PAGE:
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Meaningful Connections

Creativity and Heart Provide Comfort to Family in Memory Care During the Holidays

In these times of COVID-19, the line of poetry by Alfred Tennyson, “He seems so near and yet so far,” takes on an agonizing fresh meaning when one considers ways to stay connected to family members in residential care facilities. It doesn’t matter how close in proximity your living spaces are, it isn’t safe during a pandemic to visit your loved ones in person. Add in the complexity of working within the constraints of dementia or Alzheimer’s and attempts to connect remotely can seem useless. We’d try anything to elicit even the most fleeting moment of recognition or comfort.  Mill View Memory Care provides professional memory care, short-term respite stays, and hospice care in a home-like community with a meaningful atmosphere for seniors living with memory loss. Yet Executive Director Angel Hunter is saddened by the toll COVID-19 precautions are having on residents and staff. “We are definitely noticing a decline in our residents because they are so confined and the constraints are so tight with respect to getting out and seeing loved ones,” Hunter laments. The connections don’t have to be lengthy. Bend resident Aleta Nissen offers a simple idea, and it’s one Hunter also recommends, “We have made big signs telling mom we love her and since she is on the third floor we call her and have her look out the window,” says Aleta. A little drive-by love goes a long way.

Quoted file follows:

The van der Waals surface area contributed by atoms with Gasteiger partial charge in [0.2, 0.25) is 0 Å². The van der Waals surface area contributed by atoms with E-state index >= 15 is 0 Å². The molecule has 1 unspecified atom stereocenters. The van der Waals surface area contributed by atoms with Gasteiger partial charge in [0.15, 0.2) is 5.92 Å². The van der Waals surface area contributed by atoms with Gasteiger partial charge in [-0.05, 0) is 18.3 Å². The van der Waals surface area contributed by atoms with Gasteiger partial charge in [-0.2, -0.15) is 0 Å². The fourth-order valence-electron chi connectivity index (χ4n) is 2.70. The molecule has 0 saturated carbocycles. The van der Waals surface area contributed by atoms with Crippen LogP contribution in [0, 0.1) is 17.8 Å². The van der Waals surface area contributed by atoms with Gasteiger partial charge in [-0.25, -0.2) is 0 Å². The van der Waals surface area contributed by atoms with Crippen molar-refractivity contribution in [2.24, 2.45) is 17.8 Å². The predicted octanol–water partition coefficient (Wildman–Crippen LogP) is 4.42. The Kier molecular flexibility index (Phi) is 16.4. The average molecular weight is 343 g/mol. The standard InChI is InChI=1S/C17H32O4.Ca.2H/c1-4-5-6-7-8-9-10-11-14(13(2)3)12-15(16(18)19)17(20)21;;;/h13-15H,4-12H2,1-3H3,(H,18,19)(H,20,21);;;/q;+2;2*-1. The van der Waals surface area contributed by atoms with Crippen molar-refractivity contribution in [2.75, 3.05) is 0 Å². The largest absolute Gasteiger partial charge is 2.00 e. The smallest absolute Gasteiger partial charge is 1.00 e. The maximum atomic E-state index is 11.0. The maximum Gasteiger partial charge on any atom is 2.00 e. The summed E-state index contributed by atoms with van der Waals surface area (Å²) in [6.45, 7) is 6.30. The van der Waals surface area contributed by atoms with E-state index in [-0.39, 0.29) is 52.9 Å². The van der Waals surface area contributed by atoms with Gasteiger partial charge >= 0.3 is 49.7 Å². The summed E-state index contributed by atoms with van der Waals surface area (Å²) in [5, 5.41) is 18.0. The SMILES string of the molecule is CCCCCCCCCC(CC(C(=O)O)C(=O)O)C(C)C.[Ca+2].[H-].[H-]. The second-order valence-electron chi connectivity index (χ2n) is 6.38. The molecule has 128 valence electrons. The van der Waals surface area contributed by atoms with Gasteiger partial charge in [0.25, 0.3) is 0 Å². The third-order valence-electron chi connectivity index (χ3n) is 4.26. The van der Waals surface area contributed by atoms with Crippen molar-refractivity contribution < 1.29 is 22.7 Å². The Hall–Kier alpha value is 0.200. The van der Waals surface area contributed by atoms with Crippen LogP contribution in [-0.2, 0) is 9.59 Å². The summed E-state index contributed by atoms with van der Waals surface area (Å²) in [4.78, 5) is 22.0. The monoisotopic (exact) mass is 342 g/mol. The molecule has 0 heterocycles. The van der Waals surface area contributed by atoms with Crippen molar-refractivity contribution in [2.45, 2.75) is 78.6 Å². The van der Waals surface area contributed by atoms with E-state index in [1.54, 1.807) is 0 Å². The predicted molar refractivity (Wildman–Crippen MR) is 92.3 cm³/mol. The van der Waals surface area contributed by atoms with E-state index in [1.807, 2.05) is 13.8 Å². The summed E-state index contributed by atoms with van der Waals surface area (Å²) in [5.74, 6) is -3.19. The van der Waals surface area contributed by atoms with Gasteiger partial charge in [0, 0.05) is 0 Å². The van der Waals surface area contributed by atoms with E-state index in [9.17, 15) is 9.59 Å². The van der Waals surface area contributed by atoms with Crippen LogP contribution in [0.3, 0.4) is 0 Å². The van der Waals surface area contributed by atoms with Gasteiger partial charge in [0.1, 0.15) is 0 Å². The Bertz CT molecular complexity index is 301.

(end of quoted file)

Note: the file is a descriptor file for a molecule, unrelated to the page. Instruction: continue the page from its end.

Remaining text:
Our Burklo clan holds weekly Zoom calls. We take turns typing the reports of each family member in the chat box, since our patriarch, who is housed in a local retirement residence, can’t hear very well. We even managed a surprise visit from the staff to deliver his favorite cake on his birthday – complete with video documentation. Coming upon a season of special occasions, the national Alzheimer’s Association offers some suggestions for the holidays that can be adapted for safety and social distancing. Instead of joining your loved one in a facility-planned holiday activity, join them on the phone to attend. Have family present via photos on a necklace, glued to popsicle sticks or strung from colorful yarn on a walker. Instead of singing holiday songs with a group of residents, send recordings of your family singing favorite songs. Don’t forget to include a family photograph! Send a printed version of a favorite book or poem and arrange for your loved one to follow along over the phone or on a video call while you read out loud. Most importantly, consider the one or two actions you think you or your family members can take on without added holiday stress. Give yourself grace to not be perfect, just to try. That glimmer of connection – the mere thought of a slight grin at the sights, sounds, or tastes – will be well worth your beautifully imperfect attempt.

Mill View Memory Care

1290 SW Silver Lake Blvd., Bend